12

I have an issue with trying to maintain a constant font style across all browsers. As seen below, safari's font rendering system makes the font weight smaller than the font weight of chrome's.

Safari: Safari

Chrome: Chrome

I've tried using the solutions found on other questions though they have not solved this issue. How can I maintain a constant font style across all the major browsers? That is Chrome, Safari, Opera, Firefox and Internet Explorer.

Here is what I have tried.

  1. -webkit-font-smoothing: antialiased;

  2. font-weight: 800;

  3. text-rendering: optimizeLegibility;

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    Please also show some code: is this a custom web font, what CSS are you using to force the same style as much as you think you can, etc? – Mike 'Pomax' Kamermans Jun 16 '15 at 19:57
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    You're not gonna get 100% consistency across browsers for the reasons mentioned above. the only way to me is to use images of text to use instead of the actual text, but even in that case you'll have inconsistencies because of the scaling, etc.. – alliuca Jun 16 '15 at 19:58
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    Especially if none of the options found work, show code. Show what you tried, and how that didn't work. Having no CSS in place is not a basis to justify a belief that things should render the same. Rather the opposite: without any CSS, we can bank on the fact that it won't render the same. So: write some CSS so that font-family, weight, etc. are all force to identical values at least, then look at what the result is, and see if your question is still valid. If so: update your question with that code, so that we know what you've already tried, and can make informed recommendations. – Mike 'Pomax' Kamermans Jun 16 '15 at 20:17
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    The web is not a print medium. Accept it. You will never have full control or be able to make things look exactly the same across browsers and platforms. I think @Mike'Pomax'Kamermans advice is the place to start to gain the consistency that is possible. – Stephen P Jun 16 '15 at 21:37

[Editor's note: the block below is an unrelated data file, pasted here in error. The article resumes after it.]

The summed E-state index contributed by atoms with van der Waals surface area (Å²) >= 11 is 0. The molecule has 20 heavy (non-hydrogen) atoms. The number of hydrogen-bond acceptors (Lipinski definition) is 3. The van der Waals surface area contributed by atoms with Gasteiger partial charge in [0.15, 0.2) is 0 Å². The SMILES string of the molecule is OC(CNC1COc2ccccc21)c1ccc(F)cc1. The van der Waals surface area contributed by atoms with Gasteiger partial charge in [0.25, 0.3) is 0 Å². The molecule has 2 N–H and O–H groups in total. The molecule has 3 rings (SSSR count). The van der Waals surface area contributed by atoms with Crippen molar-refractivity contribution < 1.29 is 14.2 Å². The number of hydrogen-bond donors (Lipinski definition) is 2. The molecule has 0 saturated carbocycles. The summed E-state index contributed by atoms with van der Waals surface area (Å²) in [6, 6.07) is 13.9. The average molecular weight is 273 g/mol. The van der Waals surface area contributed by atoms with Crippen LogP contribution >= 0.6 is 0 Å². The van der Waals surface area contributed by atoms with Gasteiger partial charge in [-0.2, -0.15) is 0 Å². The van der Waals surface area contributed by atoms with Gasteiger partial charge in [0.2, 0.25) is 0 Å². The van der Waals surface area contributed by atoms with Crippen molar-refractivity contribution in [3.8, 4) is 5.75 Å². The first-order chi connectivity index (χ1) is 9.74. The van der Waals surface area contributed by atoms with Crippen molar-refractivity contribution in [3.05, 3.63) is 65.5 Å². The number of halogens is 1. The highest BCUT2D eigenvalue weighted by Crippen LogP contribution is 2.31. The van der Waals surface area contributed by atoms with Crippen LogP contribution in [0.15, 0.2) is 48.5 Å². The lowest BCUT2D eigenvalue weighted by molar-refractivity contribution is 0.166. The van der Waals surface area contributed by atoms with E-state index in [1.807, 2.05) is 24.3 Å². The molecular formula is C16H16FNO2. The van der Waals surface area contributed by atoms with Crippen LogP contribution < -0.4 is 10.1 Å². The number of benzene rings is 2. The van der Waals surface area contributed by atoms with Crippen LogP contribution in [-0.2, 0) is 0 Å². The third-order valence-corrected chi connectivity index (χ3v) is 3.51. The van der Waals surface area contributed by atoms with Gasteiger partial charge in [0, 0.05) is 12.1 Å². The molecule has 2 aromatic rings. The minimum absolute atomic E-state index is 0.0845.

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    @PavSidhu your update is still missing the crucial information on which font you're even loading here. Are you relying on a system font? By name, or implied by relying on the (unreliable) sans-serif generic category? Can you create a jsbin.com example that shows off your problem? Because we're not here to guess what you have, you're here to give all the details, and then we can help by looking at all the details. Three CSS properties does not constitute working code that we can look at, I think you will agree. – Mike 'Pomax' Kamermans Jun 16 '15 at 23:34
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Browsers, by and large, have different font rendering engines/methods. For more details, I recommend reading this, this, and/or this.

Honestly, to the average user, the difference will not be all that noticeable and for the most part, pixel-perfect cross-browser display of anything has been long abandoned as a print-world aftereffect.

If, for some masochistic reason, pixel perfection is more important than sanity and maintainable code, you can try the old standy-bys (text-in-images, image/text replacment) or turning off subpixel rendering via CSS (although not all browser support it, and the text will be less readable).

Hope that helps.

2

A lot of the differences are more to do with the fact browsers add or omit different default weights / styles to fonts. To stop this happening make sure in your CSS you have font-weight: normal and font-style: normal in your @fontface code block.

You then need to apply the necessary styles to the HTML elements.

So if I have a font called geo-light I would do:

@font-face {font-family: 'geo-light';
    src: url('fonts/geo-extralight.woff2') format('woff2'), url('fonts/geo-extralight.woff') format('woff');
    font-weight: normal;
    font-style: normal; 
}

And then add the specific styles for each element that uses that font.

/*SET STYLES ON ELEMENTS*/
h1, h2, h3, h3 > a, p, li {
    font-family: 'geo-light', sans-serif;
    font-weight: normal;
    font-style: normal; 
    text-decoration: none;
}

I hardly ever see this done on sites, and the pre-cursor to this is what is happening in your image. Those differences are not being caused by an anti-aliasing issue.

This 1st and 3rd articles in the original answer are regarding a completely different problem and the middle article that is being linked to would mean the reverse effect happening in your image examples.

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